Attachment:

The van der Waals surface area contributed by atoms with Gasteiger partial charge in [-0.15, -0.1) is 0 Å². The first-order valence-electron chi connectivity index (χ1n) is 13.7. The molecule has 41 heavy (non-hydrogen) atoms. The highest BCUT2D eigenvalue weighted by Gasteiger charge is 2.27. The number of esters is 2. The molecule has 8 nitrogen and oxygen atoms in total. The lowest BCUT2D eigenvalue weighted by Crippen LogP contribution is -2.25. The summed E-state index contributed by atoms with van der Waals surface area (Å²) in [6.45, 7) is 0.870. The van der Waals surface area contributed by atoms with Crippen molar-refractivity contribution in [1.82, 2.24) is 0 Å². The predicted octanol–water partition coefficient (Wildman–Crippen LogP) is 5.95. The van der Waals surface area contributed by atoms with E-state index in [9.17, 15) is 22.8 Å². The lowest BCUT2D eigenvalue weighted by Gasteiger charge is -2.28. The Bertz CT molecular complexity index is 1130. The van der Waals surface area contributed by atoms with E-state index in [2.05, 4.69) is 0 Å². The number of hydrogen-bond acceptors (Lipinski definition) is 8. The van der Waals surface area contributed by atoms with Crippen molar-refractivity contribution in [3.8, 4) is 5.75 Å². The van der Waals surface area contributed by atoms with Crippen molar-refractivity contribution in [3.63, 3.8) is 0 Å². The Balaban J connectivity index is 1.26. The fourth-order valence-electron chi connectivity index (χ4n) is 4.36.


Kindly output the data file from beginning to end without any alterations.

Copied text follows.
The van der Waals surface area contributed by atoms with Gasteiger partial charge in [-0.15, -0.1) is 0 Å². The first-order valence-electron chi connectivity index (χ1n) is 13.7. The molecule has 41 heavy (non-hydrogen) atoms. The highest BCUT2D eigenvalue weighted by Gasteiger charge is 2.27. The number of esters is 2. The molecule has 8 nitrogen and oxygen atoms in total. The lowest BCUT2D eigenvalue weighted by Crippen LogP contribution is -2.25. The summed E-state index contributed by atoms with van der Waals surface area (Å²) in [6.45, 7) is 0.870. The van der Waals surface area contributed by atoms with Crippen molar-refractivity contribution in [1.82, 2.24) is 0 Å². The predicted octanol–water partition coefficient (Wildman–Crippen LogP) is 5.95. The van der Waals surface area contributed by atoms with E-state index in [9.17, 15) is 22.8 Å². The lowest BCUT2D eigenvalue weighted by Gasteiger charge is -2.28. The Bertz CT molecular complexity index is 1130. The van der Waals surface area contributed by atoms with E-state index in [2.05, 4.69) is 0 Å². The number of hydrogen-bond acceptors (Lipinski definition) is 8. The van der Waals surface area contributed by atoms with Crippen molar-refractivity contribution in [3.8, 4) is 5.75 Å². The van der Waals surface area contributed by atoms with Crippen molar-refractivity contribution in [3.63, 3.8) is 0 Å². The Balaban J connectivity index is 1.26. The fourth-order valence-electron chi connectivity index (χ4n) is 4.36.